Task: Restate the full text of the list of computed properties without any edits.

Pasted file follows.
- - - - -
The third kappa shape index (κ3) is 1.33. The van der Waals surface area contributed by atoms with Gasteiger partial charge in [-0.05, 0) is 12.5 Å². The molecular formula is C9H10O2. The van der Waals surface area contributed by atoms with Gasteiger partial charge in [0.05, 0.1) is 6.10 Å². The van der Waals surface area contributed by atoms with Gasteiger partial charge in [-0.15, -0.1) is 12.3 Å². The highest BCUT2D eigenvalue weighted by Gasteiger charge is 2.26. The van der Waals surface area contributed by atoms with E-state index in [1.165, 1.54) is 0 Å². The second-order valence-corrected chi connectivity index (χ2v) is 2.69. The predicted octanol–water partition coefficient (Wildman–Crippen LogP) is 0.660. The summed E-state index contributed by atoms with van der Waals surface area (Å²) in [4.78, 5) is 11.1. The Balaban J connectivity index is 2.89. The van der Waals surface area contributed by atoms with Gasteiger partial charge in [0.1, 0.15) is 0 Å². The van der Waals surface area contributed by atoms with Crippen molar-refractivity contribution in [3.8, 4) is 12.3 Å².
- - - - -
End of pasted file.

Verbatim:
The third kappa shape index (κ3) is 1.33. The van der Waals surface area contributed by atoms with Gasteiger partial charge in [-0.05, 0) is 12.5 Å². The molecular formula is C9H10O2. The van der Waals surface area contributed by atoms with Gasteiger partial charge in [0.05, 0.1) is 6.10 Å². The van der Waals surface area contributed by atoms with Gasteiger partial charge in [-0.15, -0.1) is 12.3 Å². The highest BCUT2D eigenvalue weighted by Gasteiger charge is 2.26. The van der Waals surface area contributed by atoms with E-state index in [1.165, 1.54) is 0 Å². The second-order valence-corrected chi connectivity index (χ2v) is 2.69. The predicted octanol–water partition coefficient (Wildman–Crippen LogP) is 0.660. The summed E-state index contributed by atoms with van der Waals surface area (Å²) in [4.78, 5) is 11.1. The Balaban J connectivity index is 2.89. The van der Waals surface area contributed by atoms with Gasteiger partial charge in [0.1, 0.15) is 0 Å². The van der Waals surface area contributed by atoms with Crippen molar-refractivity contribution in [3.8, 4) is 12.3 Å².